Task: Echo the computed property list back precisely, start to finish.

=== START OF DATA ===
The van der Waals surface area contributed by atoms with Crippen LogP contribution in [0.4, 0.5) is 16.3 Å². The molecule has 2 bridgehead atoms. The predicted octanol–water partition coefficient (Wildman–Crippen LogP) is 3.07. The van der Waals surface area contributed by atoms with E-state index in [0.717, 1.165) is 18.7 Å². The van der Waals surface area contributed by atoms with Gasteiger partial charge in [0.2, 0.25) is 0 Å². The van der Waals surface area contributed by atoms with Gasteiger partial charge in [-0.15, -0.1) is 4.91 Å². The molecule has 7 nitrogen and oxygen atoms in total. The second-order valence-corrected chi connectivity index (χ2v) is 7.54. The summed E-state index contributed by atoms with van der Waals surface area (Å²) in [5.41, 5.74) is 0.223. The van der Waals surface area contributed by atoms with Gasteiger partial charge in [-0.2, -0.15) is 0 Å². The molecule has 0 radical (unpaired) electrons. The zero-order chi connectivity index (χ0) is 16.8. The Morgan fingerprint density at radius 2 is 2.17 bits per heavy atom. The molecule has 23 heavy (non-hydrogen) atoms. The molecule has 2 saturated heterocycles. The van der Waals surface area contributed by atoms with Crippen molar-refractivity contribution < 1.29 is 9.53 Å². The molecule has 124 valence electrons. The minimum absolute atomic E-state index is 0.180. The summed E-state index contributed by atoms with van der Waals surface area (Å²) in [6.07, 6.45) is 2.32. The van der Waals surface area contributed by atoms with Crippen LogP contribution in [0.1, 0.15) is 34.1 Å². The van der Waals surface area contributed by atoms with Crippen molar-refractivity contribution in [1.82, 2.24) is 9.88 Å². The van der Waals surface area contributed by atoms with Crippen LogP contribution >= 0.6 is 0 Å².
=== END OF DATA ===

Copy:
The van der Waals surface area contributed by atoms with Crippen LogP contribution in [0.4, 0.5) is 16.3 Å². The molecule has 2 bridgehead atoms. The predicted octanol–water partition coefficient (Wildman–Crippen LogP) is 3.07. The van der Waals surface area contributed by atoms with E-state index in [0.717, 1.165) is 18.7 Å². The van der Waals surface area contributed by atoms with Gasteiger partial charge in [0.2, 0.25) is 0 Å². The van der Waals surface area contributed by atoms with Gasteiger partial charge in [-0.15, -0.1) is 4.91 Å². The molecule has 7 nitrogen and oxygen atoms in total. The second-order valence-corrected chi connectivity index (χ2v) is 7.54. The summed E-state index contributed by atoms with van der Waals surface area (Å²) in [5.41, 5.74) is 0.223. The van der Waals surface area contributed by atoms with Gasteiger partial charge in [-0.2, -0.15) is 0 Å². The molecule has 0 radical (unpaired) electrons. The zero-order chi connectivity index (χ0) is 16.8. The Morgan fingerprint density at radius 2 is 2.17 bits per heavy atom. The molecule has 23 heavy (non-hydrogen) atoms. The molecule has 2 saturated heterocycles. The van der Waals surface area contributed by atoms with Crippen molar-refractivity contribution < 1.29 is 9.53 Å². The molecule has 124 valence electrons. The minimum absolute atomic E-state index is 0.180. The summed E-state index contributed by atoms with van der Waals surface area (Å²) in [6.07, 6.45) is 2.32. The van der Waals surface area contributed by atoms with Crippen LogP contribution in [0.1, 0.15) is 34.1 Å². The van der Waals surface area contributed by atoms with Crippen molar-refractivity contribution in [1.82, 2.24) is 9.88 Å². The van der Waals surface area contributed by atoms with Crippen LogP contribution >= 0.6 is 0 Å².